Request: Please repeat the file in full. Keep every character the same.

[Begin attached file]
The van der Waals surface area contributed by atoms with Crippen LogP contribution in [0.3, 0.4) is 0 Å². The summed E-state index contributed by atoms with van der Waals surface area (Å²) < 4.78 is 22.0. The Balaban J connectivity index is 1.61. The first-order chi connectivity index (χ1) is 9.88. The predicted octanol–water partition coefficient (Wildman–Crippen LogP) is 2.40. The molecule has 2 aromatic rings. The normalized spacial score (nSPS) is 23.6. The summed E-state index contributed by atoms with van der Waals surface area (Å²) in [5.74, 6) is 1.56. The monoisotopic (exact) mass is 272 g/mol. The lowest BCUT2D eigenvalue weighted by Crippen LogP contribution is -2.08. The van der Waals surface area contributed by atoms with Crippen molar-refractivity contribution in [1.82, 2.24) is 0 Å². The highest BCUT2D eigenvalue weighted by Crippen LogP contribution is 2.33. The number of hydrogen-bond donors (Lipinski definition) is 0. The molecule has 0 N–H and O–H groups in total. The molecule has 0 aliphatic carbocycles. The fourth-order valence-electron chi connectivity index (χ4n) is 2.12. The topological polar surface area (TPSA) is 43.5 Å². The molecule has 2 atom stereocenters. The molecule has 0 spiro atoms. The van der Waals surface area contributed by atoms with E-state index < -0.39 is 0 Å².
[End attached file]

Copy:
The van der Waals surface area contributed by atoms with Crippen LogP contribution in [0.3, 0.4) is 0 Å². The summed E-state index contributed by atoms with van der Waals surface area (Å²) < 4.78 is 22.0. The Balaban J connectivity index is 1.61. The first-order chi connectivity index (χ1) is 9.88. The predicted octanol–water partition coefficient (Wildman–Crippen LogP) is 2.40. The molecule has 2 aromatic rings. The normalized spacial score (nSPS) is 23.6. The summed E-state index contributed by atoms with van der Waals surface area (Å²) in [5.74, 6) is 1.56. The monoisotopic (exact) mass is 272 g/mol. The lowest BCUT2D eigenvalue weighted by Crippen LogP contribution is -2.08. The van der Waals surface area contributed by atoms with Crippen molar-refractivity contribution in [1.82, 2.24) is 0 Å². The highest BCUT2D eigenvalue weighted by Crippen LogP contribution is 2.33. The number of hydrogen-bond donors (Lipinski definition) is 0. The molecule has 0 N–H and O–H groups in total. The molecule has 0 aliphatic carbocycles. The fourth-order valence-electron chi connectivity index (χ4n) is 2.12. The topological polar surface area (TPSA) is 43.5 Å². The molecule has 2 atom stereocenters. The molecule has 0 spiro atoms. The van der Waals surface area contributed by atoms with E-state index < -0.39 is 0 Å².